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Doğu Anadolu

Eastern Anatolia shares boarders with Iran, Iraq, Georgia, Armenia and Azerbaijan making it a land of many cultures. Most of the area was once a part of the Kingdom of Armenia and is largely populated by Kurdish people. Kurdish and Zaza along with local Turkish dialects are the native tongues you will here when travelling through the region. Turkish largest lake (Lake Van) and highest mountain (Mount Ararat) lay in this land.

Places to visit in Eastern Anatolia 

Ani: The medieval Armenian capital is only 45km from the city of Kars. The city thrived until it was destroyed by an earthquake in 1319 and was not re-built. Known as the city of 1001 churches, visitors can easily spend a day walking around the triangular abandoned city.

Doğubayazıt: The last city before the Iranian border, the city is the place to stay when wanting to visit Mt. Ararat. The mountain is believed to be the final resting place for Noah’s ark. Ishak Pasha Palace is also a great Ottoman architectural marvel to explore when in town.

Erzurum: The largest city in the east, Erzurum is best visited in the summer months due to its moderate climate or in t winter as it hosts some of the best ski terrain in Turkey. The city is scattered with Selcuk, Saltuk and Mongol mosques and seminaries.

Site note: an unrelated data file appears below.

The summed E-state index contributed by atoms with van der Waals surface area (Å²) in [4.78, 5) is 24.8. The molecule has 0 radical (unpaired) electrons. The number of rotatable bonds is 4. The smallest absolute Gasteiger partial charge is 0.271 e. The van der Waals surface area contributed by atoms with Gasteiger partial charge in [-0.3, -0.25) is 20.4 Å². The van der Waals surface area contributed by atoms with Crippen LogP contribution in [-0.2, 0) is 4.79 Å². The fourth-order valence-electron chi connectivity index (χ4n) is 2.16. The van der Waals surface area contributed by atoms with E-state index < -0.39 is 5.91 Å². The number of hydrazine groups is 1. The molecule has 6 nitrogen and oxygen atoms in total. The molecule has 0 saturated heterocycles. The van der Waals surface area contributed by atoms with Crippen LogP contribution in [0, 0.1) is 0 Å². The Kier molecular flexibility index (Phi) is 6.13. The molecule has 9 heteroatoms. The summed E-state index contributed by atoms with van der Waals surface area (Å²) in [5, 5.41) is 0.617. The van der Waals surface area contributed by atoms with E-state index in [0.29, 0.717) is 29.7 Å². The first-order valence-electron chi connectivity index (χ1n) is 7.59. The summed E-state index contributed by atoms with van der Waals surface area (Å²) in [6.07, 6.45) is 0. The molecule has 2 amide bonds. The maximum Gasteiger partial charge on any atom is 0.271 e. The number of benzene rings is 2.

Kars: This city was once the capital of the Kingdom of Armenia and was long fought after by the Russians. Throughout Kars you can see many Armenian churches as well as Russian style houses. Butter and Honey is also a popular delicious breakfast choice.

Van: Situated on the shores of Lake Van, the city does not provide many touristic monuments besides the citadel and the Rock of Van as the city was burned by the Ottomans in 1915. Most travellers come to Van however to visit the Church of the Holy Cross. The church sits alone on Akdamar Island in the middle of Lake Van and can be reached by boat.